Thursday, 17 January 2013

Seven Non-Existent But Nationally Appropriate Wonders of the World

One of the things that has become very apparent during my studies about and travels to see World Wonders is how much a really distinct building can become a national symbol for the country it is in. An iconic building becomes a visual representation of its nation. This is a significant boost in raising the profile of any country; you could almost go as far to say that a country's greatness is, in part, defined by its icons. France has the Eiffel Tower, England has Tower Bridge or the Houses of Parliament, India has the Taj Mahal, America has the Statue of Liberty or perhaps the Empire State Building, China has the Great Wall, Australia has the Sydney Opera House, and you can scan down my list of countries and Wonders on the right hand side of this page for many more.

But it's also become apparent during these travels that some countries are conspicuous by their absence. Either they don't have anything on my list that's immediately and uniquely recognisable to them, or their lack of major icons means I'm not planning to visit them at all. These are countries with a high world profile, but a lack of visual identification and wow factor; countries that have plenty of culture and associated charms, but not slam dunk of a must-see World Wonder. In terms of the somewhat single-minded focus of my travels, these are countries that underachieve. And so here I intend to make a few suggestions to redress the balance. Architects, city-planners, and governments of the world: take notice. Adopt these, and see your country's profile soar. These are my Seven Non-Existent Wonders of the World.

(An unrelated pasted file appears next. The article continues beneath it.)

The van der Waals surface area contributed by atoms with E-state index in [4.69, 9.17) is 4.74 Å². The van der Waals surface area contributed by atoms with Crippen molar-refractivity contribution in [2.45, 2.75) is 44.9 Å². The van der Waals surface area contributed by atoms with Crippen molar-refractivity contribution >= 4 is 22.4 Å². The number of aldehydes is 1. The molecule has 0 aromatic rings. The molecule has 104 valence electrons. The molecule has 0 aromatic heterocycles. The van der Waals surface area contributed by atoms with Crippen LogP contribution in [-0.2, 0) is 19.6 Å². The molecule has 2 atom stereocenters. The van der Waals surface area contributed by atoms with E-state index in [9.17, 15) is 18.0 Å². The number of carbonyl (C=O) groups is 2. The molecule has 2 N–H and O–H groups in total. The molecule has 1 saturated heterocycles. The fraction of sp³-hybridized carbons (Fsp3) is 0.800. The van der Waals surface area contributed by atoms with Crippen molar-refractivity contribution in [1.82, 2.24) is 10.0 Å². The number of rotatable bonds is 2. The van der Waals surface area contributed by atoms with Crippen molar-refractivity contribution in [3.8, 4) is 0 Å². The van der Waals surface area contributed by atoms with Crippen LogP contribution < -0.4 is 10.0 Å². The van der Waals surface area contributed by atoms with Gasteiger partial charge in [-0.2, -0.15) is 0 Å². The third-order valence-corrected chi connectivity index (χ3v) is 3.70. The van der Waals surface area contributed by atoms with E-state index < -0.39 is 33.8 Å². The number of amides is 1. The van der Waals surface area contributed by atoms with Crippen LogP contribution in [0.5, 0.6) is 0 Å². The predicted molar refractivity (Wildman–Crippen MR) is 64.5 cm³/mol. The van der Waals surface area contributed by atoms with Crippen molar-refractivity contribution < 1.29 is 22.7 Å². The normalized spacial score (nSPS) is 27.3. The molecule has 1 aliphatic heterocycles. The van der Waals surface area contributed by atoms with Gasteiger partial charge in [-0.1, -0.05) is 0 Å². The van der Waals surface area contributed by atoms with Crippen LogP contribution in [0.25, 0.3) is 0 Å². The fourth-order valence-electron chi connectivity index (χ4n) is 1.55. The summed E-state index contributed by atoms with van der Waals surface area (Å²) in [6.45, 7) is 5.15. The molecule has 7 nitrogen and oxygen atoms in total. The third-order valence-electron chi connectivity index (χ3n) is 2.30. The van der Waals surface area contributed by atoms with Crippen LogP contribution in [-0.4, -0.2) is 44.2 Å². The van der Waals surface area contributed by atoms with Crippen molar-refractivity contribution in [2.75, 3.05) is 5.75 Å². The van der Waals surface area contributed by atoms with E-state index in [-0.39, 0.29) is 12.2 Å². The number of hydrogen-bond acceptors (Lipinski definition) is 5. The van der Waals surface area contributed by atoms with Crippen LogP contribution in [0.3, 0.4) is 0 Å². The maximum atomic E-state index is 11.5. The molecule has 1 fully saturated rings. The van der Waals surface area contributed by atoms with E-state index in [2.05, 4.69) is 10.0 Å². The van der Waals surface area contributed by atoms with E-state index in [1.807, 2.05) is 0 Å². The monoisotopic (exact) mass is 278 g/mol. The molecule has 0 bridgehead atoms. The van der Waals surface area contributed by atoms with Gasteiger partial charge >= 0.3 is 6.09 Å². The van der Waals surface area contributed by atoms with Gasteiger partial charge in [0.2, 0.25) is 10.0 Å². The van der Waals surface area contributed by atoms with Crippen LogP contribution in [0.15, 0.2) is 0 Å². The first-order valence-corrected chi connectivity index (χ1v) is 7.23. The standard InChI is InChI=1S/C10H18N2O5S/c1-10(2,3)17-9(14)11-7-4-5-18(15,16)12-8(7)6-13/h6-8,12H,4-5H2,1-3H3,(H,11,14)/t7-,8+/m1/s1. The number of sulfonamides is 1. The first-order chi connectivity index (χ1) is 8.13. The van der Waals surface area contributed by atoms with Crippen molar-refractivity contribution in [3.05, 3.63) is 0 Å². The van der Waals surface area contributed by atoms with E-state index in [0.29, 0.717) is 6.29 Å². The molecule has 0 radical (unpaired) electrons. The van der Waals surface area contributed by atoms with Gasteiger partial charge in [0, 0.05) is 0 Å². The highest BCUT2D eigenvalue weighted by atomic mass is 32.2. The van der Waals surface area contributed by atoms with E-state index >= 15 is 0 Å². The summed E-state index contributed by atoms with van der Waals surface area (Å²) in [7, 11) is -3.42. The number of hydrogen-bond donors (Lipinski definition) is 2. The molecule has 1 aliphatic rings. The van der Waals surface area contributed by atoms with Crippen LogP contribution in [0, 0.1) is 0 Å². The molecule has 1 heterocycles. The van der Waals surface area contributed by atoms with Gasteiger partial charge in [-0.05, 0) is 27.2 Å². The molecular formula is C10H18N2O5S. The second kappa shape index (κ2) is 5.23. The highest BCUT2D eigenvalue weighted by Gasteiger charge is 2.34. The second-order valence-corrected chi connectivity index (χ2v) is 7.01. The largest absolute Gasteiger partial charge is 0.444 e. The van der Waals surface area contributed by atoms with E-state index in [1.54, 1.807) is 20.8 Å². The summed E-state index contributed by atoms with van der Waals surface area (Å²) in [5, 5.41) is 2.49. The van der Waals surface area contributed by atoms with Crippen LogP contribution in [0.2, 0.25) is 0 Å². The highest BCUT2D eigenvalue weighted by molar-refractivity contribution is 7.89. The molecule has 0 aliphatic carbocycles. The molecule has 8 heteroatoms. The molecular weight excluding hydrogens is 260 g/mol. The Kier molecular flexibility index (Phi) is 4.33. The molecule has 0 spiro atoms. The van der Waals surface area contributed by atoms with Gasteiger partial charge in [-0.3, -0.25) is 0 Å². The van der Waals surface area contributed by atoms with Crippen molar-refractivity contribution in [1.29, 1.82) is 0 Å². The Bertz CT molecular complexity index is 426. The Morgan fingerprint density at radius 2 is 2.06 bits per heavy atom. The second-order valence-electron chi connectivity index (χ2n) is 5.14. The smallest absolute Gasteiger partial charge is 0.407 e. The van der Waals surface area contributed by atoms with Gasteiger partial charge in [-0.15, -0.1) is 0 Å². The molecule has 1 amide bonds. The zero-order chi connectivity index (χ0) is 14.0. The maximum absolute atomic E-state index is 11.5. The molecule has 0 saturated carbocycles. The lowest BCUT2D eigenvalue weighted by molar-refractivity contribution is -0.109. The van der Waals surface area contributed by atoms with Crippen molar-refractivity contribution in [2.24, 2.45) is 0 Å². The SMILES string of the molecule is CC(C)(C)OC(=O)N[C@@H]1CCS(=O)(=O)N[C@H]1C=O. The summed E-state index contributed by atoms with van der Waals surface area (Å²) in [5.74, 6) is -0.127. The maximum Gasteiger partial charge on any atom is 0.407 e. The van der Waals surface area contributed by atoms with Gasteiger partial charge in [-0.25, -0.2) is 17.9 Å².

Holland - "The Windmill"


Monday, 14 January 2013

A Few More Iconic Cities

I had an article - 7 Iconic Skylines That Almost Looked Ridiculous - published today on Cracked.com, one of my favourite websites. As the article name suggests, it featured seven familiar world cities and their skylines that could have been very different had certain plans gone otherwise. Cities, their layouts, and their buildings exist through a combination of chance and deliberate action - tweak these just a little and the city can turn out very different. My article highlighted what might have been.

Cracked.com is a carefully edited website which a distinctive style, and I was not at all surprised to see my own article edited, both to fit its style and for length. It's very interesting to see how they changed what I submitted, making it punchier, funnier, but still getting the message across, and I was especially impressed with a few extra pictures they managed to dig up. The first incarnation of my article was focussed simply upon iconic buildings - very much the headline feature of this site and my travels - but an editor suggested to me it would work better with the focus on entire cities; this was tweaked at the very last stage to focus on skylines.

I came up with eight in total, but this is too much for a Cracked article, and I'm very pleased they kept seven of them, cutting only Moscow. Here, those interested, is what I had for Moscow.


The World Trade Center: Alternative Designs


I’ve been to New York City three times. Once was for a weekend in 2000, another for ten days in 2003, and most recently I visited in October this year, for half a day, to register for an offshore pass/permit, and then fly back to Scotland.

That most recent visit, as you might imagine, didn’t leave much time for sightseeing, although as the permit office was just opposite Penn Station, I managed to find an hour to drink some coffee, eat a croissant, and wander by the Empire State Building. But the earlier two visits were all about the sightseeing. The 2000 visit was very fortuitous: a few friends and I had won a Tennent’s sponsored national pub quiz final, and the prize was a long weekend in New York, hotel and prize money included. Not bad, we all agreed. Age 21, it was the first time I’d ever been abroad by myself (i.e. not on a family holiday) and I’d never seen anything like New York before. Everything was big.